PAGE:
Internet InfoMedia the homeless crisis in the making hits home for grandma and grandpa

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The United States is getting older. Much older. 

As the Institute of Family Studies recently noted, the proportion of individuals aged 65 and above in the United States is expected to increase in the coming years, surpassing the overall population growth by nearly 20 percentage points by 2030. There are legitimate concerns that a crisis in senior homelessness is on the horizon. 

Historically, senior homelessness has not been a major concern for the government due to the relatively shorter lifespan of homeless individuals. The average life expectancy in the United States is 76.4 years. Studies on homeless mortality often reveal an average age in the early 50s. 

Consequently, as the report notes, many unsheltered homeless individuals in their forties can be considered as functionally “seniors.” Nevertheless, if the number of seniors increases, particularly those with characteristics that make them more susceptible to homelessness, the government may face a larger population of homeless senior citizens. Several “risk factors” contribute to homelessness, one of which is social isolation, a troubling phenomenon that is spreading like wildfire. 

Senior man looking out of window at home

One of the problems for seniors is social isolation which is on the increase. (iStock)

Contrary to popular opinion, many individuals do not become homeless solely due to financial difficulties, at least not immediately. Homelessness often occurs when individuals lack meaningful relationships.  

Family relationships serve as the primary safeguard against economic hardships. However, the breakdown in traditional family structures has resulted in the number of seniors living alone has recently risen both in absolute terms and as a percentage of the total population. 

Moreover, the inclination toward independent senior living grows as societies become more affluent. “Developed” societies, note the IFS researchers, are more inclined to perceive an 80-year-old individual living alone as a manifestation of self-reliance, rather than a sign of societal neglect.  

With an increasing number of individuals living alone, there is a higher likelihood of elderly individuals passing away and their bodies remaining undiscovered for days. Additionally, there is an increased risk of senior homelessness.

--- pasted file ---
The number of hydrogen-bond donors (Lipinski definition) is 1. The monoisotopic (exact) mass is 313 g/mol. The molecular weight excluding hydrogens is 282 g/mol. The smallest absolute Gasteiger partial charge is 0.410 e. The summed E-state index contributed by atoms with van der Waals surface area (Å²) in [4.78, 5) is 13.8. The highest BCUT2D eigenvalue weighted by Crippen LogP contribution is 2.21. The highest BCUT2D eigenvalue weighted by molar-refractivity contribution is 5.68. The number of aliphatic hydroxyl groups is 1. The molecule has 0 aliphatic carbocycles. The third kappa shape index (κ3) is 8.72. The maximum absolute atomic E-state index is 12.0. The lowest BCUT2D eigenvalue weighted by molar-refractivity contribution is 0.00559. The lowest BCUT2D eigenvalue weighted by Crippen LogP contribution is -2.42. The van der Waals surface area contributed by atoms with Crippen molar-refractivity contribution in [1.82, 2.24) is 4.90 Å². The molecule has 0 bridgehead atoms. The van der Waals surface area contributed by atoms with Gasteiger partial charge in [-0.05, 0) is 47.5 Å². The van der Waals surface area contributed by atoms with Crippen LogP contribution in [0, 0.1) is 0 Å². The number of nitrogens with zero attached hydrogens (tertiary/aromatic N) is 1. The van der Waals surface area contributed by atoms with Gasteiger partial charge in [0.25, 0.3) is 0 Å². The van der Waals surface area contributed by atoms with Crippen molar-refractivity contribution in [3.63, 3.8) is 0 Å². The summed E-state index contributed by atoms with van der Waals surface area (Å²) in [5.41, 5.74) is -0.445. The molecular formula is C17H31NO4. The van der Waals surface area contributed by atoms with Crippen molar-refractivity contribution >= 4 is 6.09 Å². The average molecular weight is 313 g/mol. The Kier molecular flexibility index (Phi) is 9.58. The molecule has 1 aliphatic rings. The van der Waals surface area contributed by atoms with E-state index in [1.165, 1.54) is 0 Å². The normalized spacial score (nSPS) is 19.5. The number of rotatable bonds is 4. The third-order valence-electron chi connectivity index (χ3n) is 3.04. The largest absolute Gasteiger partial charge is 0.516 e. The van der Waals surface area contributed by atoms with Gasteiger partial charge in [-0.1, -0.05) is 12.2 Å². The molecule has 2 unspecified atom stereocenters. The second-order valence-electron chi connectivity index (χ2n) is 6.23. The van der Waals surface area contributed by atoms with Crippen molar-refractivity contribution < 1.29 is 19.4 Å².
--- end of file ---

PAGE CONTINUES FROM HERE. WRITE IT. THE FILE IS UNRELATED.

Interestingly (and worryingly), smaller families may also pose a risk to society as a whole. In eras where having four or more children was not considered countercultural, society was better equipped to handle issues like chronic mental illness and elder care. Adult children who appreciate their parents have long served as a safety net for retirement.  

It is logical to assume that an increase in childlessness will put more strain on government support systems. In discussions about retirement policies, conservatives have tended to downplay the possibility of poverty in old age. This is because conservatives believe that progressives exaggerate the threat of a widespread “retirement crisis” in order to gain support for expanding the welfare state.  

Although this concern is not unfounded, it blinds us from seeing the reality of the situation. The majority of households are not adequately prepared for retirement. Almost one-quarter of the U.S. population has no emergency savings.  

Currently, there are 650,000 homeless individuals in America. Although President Joe Biden plans to cut homelessness numbers, his plan looks likely to fail. That’s because The Department of Housing and Urban Development (HUD) is an absolute mess.  

The executive branch agency responsible for shaping affordable housing and rental policy in the U.S., refuses to say whether it is spending money improperly. For years, HUD officials have been unable to estimate the amount of incorrect funds paid out by two housing offices, which make up more than two-thirds of the department’s total annual expenditures.  


Rather incredibly, according to an inspector general report released earlier this year, officials don’t expect to have an estimate for another three years. To compound matters, the crisis at the border, with migrants pouring into the US, is intersecting with the housing crisis.  

As Axios has reported, addressing even a small portion of the shelter issue is proving to be expensive for state and local governments. In short, cities are lacking in affordable housing options, adequate shelters and sufficient funds to assist all those in need, which is stretching already limited resources and resulting in thousands of individuals being left without proper housing. 

Currently, there are 650,000 homeless individuals in America. Although President Joe Biden plans to cut homelessness numbers, his plan looks likely to fail. That’s because The Department of Housing and Urban Development (HUD) is an absolute mess.  

Although senior homelessness is not yet considered a full-blown crisis, the clock is ticking. Meanwhile, the agency responsible for helping those most in need is in a state of chaos, while the southern border remains as porous as ever.  


Now is the time for lawmakers to address the problems, before it’s too late. Homelessness is not just a housing issue. It is a human rights issue. Homelessness is also a national security threat. It undermines the economic competitiveness of a country.  

No one should be forced to live on the streets, especially not senior citizens.  

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